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NCHL, THL finals: C-Hawks triumph, Tigers come close

April 7, 2014
By Kara Kinna


Captain Devrin Stonehouse hoists the cup as the Elkhorn-Miniota C-Hawks win the North Central Hockey League title for the second year in a row. Kim Poole photo

It was victory for the Miniota-Elkhorn C-Hawks last week and disappointment for the Rocanville Tigers, as North Central Hockey League and Triangle Hockey League finals finally came to an end.

The C-Hawks and the Grandview Comets battled to a full five games in the NCHL best-of-five final, with the C-Hawks taking the league championship during game five on Saturday, March 29 with a 5-2 victory in Elkhorn. The game was played in front of a packed house as more than 600 people packed the stands in Elkhorn to watch the C-Hawks win the championship.

Things didn’t go as well for the Rocanville Tigers.

After holding a 3-2 lead in the best-of-seven THL final series, the
Rocanville Tigers fell to the Esterhazy Flyers 7-4 in Rocanville last Tuesday night, tying the series 3-3. A fast-paced, hard fought battled ensued during game seven the following night in Esterhazy, with the game ending 5-3 for the Flyers, who celebrated the league championship in front of a home crowd of hundreds of people, including many who had travelled from Rocanville to cheer on the Tigers in hopes of seeing them take victory that night.

The C-Hawks are NCHL champions

For their second year in a row, the Miniota-Elkhorn C-Hawks have claimed the North Central Hockey League championship over the Grandview Comets after a hard-fought playoff series that went to a full five games, ending on Saturday, March 29 with a 5-2 victory for the C-Hawks in Elkhorn.

“It was awesome,” says C-Hawks coach Randy McKean. “It’s kind of a blur now.”

The series ended in front of more than 600 fans who packed the Elkhorn arena to watch the two teams battle for the championship, after the best-of-five series ended up tied 2-2 going into the final game.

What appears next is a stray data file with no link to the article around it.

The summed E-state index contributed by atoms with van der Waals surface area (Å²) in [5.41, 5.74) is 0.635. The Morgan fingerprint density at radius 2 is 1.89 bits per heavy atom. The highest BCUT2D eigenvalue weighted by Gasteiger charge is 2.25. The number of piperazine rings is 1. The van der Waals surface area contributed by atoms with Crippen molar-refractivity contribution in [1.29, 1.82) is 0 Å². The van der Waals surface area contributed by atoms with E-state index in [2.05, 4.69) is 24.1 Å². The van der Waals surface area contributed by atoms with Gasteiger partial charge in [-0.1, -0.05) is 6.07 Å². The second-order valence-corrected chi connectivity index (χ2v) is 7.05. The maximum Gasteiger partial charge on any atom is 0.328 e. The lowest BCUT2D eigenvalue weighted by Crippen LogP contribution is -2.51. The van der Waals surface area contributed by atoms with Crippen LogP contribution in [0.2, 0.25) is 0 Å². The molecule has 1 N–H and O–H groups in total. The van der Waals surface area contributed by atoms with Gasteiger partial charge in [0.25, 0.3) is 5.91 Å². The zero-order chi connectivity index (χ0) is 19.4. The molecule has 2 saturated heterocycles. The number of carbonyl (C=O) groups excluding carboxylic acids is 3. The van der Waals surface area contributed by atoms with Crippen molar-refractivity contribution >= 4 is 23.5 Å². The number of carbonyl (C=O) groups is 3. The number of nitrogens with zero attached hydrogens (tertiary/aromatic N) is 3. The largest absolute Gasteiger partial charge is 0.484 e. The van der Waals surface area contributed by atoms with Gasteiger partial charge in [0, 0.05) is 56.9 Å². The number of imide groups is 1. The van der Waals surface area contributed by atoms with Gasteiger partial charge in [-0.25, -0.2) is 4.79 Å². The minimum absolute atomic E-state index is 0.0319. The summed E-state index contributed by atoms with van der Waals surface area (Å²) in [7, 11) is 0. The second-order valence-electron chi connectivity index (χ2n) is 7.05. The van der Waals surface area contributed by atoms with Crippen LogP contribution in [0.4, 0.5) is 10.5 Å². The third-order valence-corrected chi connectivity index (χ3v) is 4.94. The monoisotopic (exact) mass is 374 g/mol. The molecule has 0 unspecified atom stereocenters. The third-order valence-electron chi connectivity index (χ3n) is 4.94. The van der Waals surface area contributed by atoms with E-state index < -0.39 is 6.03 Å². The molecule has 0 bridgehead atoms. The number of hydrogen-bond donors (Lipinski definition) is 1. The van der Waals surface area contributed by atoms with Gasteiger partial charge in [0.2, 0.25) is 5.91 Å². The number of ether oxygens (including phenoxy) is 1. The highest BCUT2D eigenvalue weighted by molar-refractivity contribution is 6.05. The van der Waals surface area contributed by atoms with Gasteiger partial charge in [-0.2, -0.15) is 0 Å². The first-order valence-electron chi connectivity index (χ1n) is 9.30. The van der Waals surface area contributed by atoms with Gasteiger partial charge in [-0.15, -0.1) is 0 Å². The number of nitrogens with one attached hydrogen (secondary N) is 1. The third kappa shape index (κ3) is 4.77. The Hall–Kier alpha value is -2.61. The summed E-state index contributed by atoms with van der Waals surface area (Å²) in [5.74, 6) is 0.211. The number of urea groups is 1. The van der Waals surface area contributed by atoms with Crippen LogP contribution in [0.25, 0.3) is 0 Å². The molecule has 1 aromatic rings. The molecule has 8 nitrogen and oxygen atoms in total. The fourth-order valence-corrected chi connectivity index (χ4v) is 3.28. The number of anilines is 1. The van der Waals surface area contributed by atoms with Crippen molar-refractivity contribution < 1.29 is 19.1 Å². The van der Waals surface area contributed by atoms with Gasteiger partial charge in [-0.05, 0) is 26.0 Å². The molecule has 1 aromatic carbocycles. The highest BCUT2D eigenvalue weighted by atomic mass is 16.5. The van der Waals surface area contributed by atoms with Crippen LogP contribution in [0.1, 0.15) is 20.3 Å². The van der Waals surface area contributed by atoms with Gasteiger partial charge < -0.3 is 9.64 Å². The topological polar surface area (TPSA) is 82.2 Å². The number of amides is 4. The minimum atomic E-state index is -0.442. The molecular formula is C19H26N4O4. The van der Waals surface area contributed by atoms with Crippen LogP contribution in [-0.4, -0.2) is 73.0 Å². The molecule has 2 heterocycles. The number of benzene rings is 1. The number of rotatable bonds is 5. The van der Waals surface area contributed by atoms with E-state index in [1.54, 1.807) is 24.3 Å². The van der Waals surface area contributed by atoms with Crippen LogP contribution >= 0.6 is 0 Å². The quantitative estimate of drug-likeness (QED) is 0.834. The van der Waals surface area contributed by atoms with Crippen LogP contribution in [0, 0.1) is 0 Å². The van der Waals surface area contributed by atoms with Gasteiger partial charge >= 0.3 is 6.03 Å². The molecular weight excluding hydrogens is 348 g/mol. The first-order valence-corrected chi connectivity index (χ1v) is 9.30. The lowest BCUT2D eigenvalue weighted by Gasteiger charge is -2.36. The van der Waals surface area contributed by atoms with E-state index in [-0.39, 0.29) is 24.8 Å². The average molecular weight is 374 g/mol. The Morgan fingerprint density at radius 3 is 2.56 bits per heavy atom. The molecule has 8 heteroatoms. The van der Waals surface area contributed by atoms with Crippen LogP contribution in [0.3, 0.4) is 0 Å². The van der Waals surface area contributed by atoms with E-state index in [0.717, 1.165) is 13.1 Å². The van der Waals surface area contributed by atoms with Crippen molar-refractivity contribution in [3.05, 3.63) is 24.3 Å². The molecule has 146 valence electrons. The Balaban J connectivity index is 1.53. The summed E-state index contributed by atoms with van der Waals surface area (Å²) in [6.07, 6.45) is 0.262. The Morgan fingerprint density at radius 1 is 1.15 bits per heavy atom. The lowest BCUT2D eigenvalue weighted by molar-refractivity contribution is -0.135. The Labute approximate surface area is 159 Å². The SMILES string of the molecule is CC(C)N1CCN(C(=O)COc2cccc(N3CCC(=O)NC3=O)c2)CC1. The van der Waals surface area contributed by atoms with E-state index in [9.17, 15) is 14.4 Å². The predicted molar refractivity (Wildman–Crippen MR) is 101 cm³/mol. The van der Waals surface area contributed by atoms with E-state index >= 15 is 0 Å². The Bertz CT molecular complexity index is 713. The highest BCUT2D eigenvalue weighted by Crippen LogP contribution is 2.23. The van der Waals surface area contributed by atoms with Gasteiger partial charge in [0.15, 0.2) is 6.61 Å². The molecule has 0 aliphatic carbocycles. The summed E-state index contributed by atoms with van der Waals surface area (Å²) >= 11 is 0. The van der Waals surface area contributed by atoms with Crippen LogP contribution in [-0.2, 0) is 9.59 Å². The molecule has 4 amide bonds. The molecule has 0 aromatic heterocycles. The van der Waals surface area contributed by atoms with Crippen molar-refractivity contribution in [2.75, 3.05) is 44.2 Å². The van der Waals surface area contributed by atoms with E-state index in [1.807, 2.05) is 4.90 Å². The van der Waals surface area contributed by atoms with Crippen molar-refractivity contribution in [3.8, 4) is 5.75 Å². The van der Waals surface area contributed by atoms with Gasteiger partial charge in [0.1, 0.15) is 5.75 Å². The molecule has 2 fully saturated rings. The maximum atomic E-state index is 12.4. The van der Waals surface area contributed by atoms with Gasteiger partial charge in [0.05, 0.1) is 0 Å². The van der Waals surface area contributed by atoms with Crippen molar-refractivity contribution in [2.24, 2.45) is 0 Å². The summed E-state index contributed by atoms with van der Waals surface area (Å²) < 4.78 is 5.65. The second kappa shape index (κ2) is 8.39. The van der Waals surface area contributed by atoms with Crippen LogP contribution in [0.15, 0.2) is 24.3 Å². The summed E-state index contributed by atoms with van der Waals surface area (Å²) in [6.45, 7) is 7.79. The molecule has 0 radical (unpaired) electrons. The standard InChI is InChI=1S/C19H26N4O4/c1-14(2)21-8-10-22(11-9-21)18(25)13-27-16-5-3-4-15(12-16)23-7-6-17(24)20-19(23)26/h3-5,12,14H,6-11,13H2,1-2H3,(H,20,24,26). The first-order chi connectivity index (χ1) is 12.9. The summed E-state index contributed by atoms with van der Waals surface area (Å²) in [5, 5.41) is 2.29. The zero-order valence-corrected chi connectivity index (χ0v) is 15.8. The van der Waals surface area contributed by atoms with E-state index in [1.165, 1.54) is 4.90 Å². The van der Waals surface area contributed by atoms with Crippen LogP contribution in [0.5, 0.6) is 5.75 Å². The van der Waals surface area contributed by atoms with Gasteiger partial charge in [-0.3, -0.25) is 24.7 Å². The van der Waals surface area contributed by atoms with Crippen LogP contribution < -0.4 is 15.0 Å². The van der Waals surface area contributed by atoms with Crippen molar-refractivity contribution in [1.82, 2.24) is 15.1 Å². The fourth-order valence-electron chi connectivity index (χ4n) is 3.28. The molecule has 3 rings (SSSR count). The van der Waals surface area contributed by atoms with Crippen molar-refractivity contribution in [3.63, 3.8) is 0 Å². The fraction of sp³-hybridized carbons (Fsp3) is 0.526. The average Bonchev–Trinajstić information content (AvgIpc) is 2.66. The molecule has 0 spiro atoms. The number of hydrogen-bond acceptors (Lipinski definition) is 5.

Both teams proved stronger on their home ice, with the C-Hawks winning on home ice in Elkhorn twice and the Comets winning on home ice in Grandview twice.
McKean says the C-Hawks were lucky game five was played in Elhorn.

“The fifth game was anybody’s game,” says McKean. “We needed to win one up there (in Grandview), and we couldn’t get that done, and we lost both games up there by one goal. We score more goals at home, and we were hoping that would happen again, and thankfully it did.”
Despite winning the final game 5-2, McKean says the game could have belonged to either team.

“It was a tight game. The score was no indication of the game,” he says. “If they had had a few pucks go in early for them, we would have been hard pressed. We would have had to play really well to get them back.”

Grandview is an old nemesis to the C-Hawks, who may have beat them twice in a row the last two seasons, but have fallen to Grandview four times previously in the final.

For that reason, the win on March 29 was a major relief.

“It feels good. I think all the boys are pretty happy,” says McKean.

“It was a big undertaking to beat them twice—it’s nice. The boys played well, that’s all I really can say. We got fortunate—our goaltender played well and pucks went in the net and there were a few shorthanded goals, which made the difference—those were very key goals.”